About the Author

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Josh McCormack

Digital Content Curator, Salud America! Josh McCormack joined Salud America! and its home base, the Institute for Health Promotion Research at UT Health​ San Antonio, in February 2019. Graduating from Texas A&M University with a BA in English Literature, he has previously worked in journalism and publishing. Josh enjoys reading; some of his favorite authors include Stephen King, Omar El Akkad and J.R.R. Tolkien.​

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Articles by Josh McCormack

Contact Time: What is It and How Does it Impact Infection Control?

contact time for disinfection cleaning hospital bed with gloves and mask

We know germs can cause illnesses. We also know that frontline healthcare workers can take action to protect themselves, their colleagues, and their patients from infectious disease threats. Cleaning and disinfecting are two of these important actions for infection control. A fundamental part of this process is “contact time.” This is the amount of time a disinfectant must sit on a surface, without being wiped away or disturbed. Contact time allows the disinfectant to do its job: Killing germs. “There are a lot of germs in healthcare. That's no surprise to any of us,” said Dr. Abigail Carlson, an infectious diseases physician with the U.S. Centers for Disease Control and Prevention (CDC), as part of CDC Project Firstline’s Inside Infection Control video ...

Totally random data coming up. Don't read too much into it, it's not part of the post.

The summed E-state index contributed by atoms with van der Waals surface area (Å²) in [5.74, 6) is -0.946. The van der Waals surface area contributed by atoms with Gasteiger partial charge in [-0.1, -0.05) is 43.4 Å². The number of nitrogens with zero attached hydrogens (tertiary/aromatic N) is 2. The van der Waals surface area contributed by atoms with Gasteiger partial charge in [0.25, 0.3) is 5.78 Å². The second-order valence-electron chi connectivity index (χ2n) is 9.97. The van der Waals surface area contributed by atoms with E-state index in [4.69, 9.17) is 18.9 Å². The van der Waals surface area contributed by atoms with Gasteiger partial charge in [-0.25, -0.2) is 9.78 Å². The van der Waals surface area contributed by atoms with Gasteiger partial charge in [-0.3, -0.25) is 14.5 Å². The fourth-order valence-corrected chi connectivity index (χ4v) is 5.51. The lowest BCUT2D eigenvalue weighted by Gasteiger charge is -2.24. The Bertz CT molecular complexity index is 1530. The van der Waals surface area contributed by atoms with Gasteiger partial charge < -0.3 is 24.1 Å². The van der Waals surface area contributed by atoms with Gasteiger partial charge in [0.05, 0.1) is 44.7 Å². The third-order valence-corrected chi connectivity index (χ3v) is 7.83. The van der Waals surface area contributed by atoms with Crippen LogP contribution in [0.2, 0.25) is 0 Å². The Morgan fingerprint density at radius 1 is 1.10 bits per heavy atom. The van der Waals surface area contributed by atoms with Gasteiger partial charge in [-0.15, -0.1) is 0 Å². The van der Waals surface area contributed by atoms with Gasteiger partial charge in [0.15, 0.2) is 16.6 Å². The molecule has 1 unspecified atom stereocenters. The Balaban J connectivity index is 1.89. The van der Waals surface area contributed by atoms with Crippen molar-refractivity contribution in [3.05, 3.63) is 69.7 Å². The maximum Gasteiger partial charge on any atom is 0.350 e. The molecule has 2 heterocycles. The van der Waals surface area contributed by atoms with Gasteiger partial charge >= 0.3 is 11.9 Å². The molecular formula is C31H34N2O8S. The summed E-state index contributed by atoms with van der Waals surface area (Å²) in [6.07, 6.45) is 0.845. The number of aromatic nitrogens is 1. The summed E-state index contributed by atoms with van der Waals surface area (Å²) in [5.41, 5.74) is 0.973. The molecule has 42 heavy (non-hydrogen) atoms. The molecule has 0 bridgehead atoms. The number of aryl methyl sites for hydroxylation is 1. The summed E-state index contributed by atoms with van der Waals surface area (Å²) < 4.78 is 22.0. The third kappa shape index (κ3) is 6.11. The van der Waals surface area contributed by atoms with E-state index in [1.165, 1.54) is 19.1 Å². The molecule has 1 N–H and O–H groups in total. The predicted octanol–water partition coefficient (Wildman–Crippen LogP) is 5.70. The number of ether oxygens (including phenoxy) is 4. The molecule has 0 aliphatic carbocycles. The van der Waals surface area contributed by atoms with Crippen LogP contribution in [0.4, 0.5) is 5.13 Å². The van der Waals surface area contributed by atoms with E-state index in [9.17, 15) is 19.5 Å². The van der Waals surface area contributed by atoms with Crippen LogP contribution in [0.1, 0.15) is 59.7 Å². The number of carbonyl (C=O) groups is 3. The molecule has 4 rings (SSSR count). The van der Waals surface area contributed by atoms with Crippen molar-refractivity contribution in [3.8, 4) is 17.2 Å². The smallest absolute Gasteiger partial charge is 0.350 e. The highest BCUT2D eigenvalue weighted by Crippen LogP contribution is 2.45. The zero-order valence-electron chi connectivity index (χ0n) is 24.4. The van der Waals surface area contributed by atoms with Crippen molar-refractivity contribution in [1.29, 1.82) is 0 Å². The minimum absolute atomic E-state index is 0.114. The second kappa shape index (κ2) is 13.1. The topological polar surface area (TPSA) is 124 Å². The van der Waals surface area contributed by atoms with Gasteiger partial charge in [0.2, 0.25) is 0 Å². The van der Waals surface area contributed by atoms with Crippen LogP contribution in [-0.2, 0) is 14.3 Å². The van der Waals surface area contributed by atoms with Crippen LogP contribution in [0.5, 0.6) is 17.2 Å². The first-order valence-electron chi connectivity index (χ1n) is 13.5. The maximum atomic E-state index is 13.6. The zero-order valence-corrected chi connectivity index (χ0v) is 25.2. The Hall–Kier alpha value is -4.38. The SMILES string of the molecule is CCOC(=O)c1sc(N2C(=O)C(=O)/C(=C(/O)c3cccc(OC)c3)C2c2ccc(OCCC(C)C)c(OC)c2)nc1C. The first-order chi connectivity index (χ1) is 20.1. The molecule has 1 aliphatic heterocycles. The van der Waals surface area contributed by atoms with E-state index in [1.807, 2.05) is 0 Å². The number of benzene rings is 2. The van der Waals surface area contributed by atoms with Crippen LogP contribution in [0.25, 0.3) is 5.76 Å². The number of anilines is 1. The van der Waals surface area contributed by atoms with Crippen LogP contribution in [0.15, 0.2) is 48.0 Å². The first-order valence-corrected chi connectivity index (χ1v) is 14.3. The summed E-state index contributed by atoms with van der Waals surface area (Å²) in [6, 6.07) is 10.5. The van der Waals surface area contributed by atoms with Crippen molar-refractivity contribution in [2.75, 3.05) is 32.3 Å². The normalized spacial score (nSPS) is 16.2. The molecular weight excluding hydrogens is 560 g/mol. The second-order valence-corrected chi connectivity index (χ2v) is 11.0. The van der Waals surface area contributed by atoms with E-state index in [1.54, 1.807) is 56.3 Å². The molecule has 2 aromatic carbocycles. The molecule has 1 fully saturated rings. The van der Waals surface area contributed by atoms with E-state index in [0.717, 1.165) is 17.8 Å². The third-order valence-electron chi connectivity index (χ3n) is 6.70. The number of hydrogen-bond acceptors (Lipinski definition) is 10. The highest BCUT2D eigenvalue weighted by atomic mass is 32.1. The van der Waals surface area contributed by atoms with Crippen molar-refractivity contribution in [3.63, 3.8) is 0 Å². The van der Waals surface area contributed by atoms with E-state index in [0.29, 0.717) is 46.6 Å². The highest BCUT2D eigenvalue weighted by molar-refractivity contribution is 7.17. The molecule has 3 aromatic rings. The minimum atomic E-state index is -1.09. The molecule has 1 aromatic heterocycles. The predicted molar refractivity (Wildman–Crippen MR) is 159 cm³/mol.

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How Does Infection Control Work on COVID-19 Variants Like Omicron?

saludfirstline Infection control covid variants omicron

COVID-19 has changed a lot of practices for frontline healthcare workers, from screening employees and patients at entrances to wearing masks all the time. The pandemic has also taught us more about variants. As a virus like COVID-19 spreads, it can mutate and change — these changes are known as variants, such as the Delta and Omicron variants. New variants of viruses are common. Fortunately, the strategies healthcare workers use for infection control are designed to work regardless of the variant, said Dr. Abigail Carlson, an Infectious Diseases physician with the U.S. Centers for Disease Control and Prevention (CDC). “The tools that we use for infection control work. And the way they work for COVID-19 hasn't changed,” Carlson said. “It's all the more important to ...

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Salud Talks Episode 39: Prehabilitation and What It Means for Latinos 

saludtalks prehabilitation

Most of us know what rehabilitation is. It is care that can help you get back to normal or improve skills after a disease or injury.   Unfortunately, rehab only takes place retroactively—after there is an issue.   Prehabilitation, however, focuses on health before there is a problem.  Loriana Hernandez-Aldama, an Emmy award-winning journalist, author, and cancer survivor, calls prehabilitation the mental and physical preparation a person can take to achieve good health, from stress reduction to healthier eating.   Loriana Hernandez-Aldama joins the Salud Talks Podcast, Episode 39, to talk about the great need for prehabilitation to help Latinos stay healthy and ready to deal with disease.  LISTEN! WHAT: A #SaludTalks Podcast discussion about prehabilitation ...